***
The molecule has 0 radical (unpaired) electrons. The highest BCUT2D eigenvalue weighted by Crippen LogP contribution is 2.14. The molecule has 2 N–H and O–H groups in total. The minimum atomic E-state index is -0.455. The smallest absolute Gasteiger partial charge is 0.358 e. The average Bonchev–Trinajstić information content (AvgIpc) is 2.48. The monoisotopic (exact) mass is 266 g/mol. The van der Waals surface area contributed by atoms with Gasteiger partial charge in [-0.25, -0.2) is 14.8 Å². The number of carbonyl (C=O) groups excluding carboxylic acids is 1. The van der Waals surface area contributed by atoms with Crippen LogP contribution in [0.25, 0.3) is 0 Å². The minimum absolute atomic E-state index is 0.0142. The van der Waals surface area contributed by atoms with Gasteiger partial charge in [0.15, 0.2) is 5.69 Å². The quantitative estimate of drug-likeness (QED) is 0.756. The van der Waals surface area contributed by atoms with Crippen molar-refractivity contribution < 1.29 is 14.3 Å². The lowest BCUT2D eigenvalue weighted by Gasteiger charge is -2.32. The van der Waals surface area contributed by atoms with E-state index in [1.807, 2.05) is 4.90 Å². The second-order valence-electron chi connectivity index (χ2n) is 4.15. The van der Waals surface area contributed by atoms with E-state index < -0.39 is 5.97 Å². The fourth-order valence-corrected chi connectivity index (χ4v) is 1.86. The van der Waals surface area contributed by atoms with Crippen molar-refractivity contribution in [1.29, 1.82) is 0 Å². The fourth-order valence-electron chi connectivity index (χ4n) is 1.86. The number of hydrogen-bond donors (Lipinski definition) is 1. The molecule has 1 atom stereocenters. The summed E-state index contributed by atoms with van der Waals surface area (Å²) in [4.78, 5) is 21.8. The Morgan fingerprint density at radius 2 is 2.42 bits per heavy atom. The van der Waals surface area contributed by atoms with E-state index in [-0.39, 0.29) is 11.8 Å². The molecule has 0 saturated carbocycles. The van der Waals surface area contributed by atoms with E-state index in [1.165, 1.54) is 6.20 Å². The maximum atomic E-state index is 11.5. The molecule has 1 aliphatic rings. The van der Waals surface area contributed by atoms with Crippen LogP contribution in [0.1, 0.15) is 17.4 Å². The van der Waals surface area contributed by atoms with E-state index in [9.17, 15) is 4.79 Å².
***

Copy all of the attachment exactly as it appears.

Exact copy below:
The molecule has 0 radical (unpaired) electrons. The highest BCUT2D eigenvalue weighted by Crippen LogP contribution is 2.14. The molecule has 2 N–H and O–H groups in total. The minimum atomic E-state index is -0.455. The smallest absolute Gasteiger partial charge is 0.358 e. The average Bonchev–Trinajstić information content (AvgIpc) is 2.48. The monoisotopic (exact) mass is 266 g/mol. The van der Waals surface area contributed by atoms with Gasteiger partial charge in [-0.25, -0.2) is 14.8 Å². The number of carbonyl (C=O) groups excluding carboxylic acids is 1. The van der Waals surface area contributed by atoms with Crippen LogP contribution in [0.25, 0.3) is 0 Å². The minimum absolute atomic E-state index is 0.0142. The van der Waals surface area contributed by atoms with Gasteiger partial charge in [0.15, 0.2) is 5.69 Å². The quantitative estimate of drug-likeness (QED) is 0.756. The van der Waals surface area contributed by atoms with Crippen molar-refractivity contribution < 1.29 is 14.3 Å². The lowest BCUT2D eigenvalue weighted by Gasteiger charge is -2.32. The van der Waals surface area contributed by atoms with E-state index in [1.807, 2.05) is 4.90 Å². The second-order valence-electron chi connectivity index (χ2n) is 4.15. The van der Waals surface area contributed by atoms with E-state index < -0.39 is 5.97 Å². The fourth-order valence-corrected chi connectivity index (χ4v) is 1.86. The van der Waals surface area contributed by atoms with Crippen molar-refractivity contribution in [1.29, 1.82) is 0 Å². The fourth-order valence-electron chi connectivity index (χ4n) is 1.86. The number of hydrogen-bond donors (Lipinski definition) is 1. The molecule has 1 atom stereocenters. The summed E-state index contributed by atoms with van der Waals surface area (Å²) in [4.78, 5) is 21.8. The Morgan fingerprint density at radius 2 is 2.42 bits per heavy atom. The van der Waals surface area contributed by atoms with E-state index in [-0.39, 0.29) is 11.8 Å². The molecule has 0 saturated carbocycles. The van der Waals surface area contributed by atoms with E-state index in [1.165, 1.54) is 6.20 Å². The maximum atomic E-state index is 11.5. The molecule has 1 aliphatic rings. The van der Waals surface area contributed by atoms with Crippen LogP contribution in [0.1, 0.15) is 17.4 Å². The van der Waals surface area contributed by atoms with E-state index in [9.17, 15) is 4.79 Å².